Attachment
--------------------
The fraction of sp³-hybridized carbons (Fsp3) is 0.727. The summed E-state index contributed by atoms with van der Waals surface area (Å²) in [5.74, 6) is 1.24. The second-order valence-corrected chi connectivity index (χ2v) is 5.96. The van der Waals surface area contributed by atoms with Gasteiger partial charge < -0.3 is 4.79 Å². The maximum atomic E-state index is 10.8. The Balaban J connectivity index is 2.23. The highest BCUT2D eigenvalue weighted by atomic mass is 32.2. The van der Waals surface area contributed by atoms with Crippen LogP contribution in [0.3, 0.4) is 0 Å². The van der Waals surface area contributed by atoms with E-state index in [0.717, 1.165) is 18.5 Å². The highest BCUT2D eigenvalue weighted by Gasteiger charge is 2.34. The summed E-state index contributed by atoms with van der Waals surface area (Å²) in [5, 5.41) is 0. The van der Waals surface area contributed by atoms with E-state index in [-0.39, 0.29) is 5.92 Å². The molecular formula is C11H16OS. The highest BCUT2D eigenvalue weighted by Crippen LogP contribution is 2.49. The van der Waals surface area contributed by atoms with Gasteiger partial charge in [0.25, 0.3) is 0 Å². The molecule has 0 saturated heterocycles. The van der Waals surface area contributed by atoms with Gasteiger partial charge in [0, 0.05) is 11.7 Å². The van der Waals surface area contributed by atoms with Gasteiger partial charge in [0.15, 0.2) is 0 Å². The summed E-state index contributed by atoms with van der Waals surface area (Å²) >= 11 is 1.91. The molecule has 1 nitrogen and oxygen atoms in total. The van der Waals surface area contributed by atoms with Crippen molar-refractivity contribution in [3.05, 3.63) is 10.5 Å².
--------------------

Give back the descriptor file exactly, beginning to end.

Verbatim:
The fraction of sp³-hybridized carbons (Fsp3) is 0.727. The summed E-state index contributed by atoms with van der Waals surface area (Å²) in [5.74, 6) is 1.24. The second-order valence-corrected chi connectivity index (χ2v) is 5.96. The van der Waals surface area contributed by atoms with Gasteiger partial charge < -0.3 is 4.79 Å². The maximum atomic E-state index is 10.8. The Balaban J connectivity index is 2.23. The highest BCUT2D eigenvalue weighted by atomic mass is 32.2. The van der Waals surface area contributed by atoms with Crippen LogP contribution in [0.3, 0.4) is 0 Å². The van der Waals surface area contributed by atoms with E-state index in [0.717, 1.165) is 18.5 Å². The highest BCUT2D eigenvalue weighted by Gasteiger charge is 2.34. The summed E-state index contributed by atoms with van der Waals surface area (Å²) in [5, 5.41) is 0. The van der Waals surface area contributed by atoms with E-state index in [-0.39, 0.29) is 5.92 Å². The molecular formula is C11H16OS. The highest BCUT2D eigenvalue weighted by Crippen LogP contribution is 2.49. The van der Waals surface area contributed by atoms with Gasteiger partial charge in [0.25, 0.3) is 0 Å². The molecule has 0 saturated heterocycles. The van der Waals surface area contributed by atoms with Gasteiger partial charge in [0, 0.05) is 11.7 Å². The van der Waals surface area contributed by atoms with Gasteiger partial charge in [0.15, 0.2) is 0 Å². The summed E-state index contributed by atoms with van der Waals surface area (Å²) >= 11 is 1.91. The molecule has 1 nitrogen and oxygen atoms in total. The van der Waals surface area contributed by atoms with Crippen molar-refractivity contribution in [3.05, 3.63) is 10.5 Å².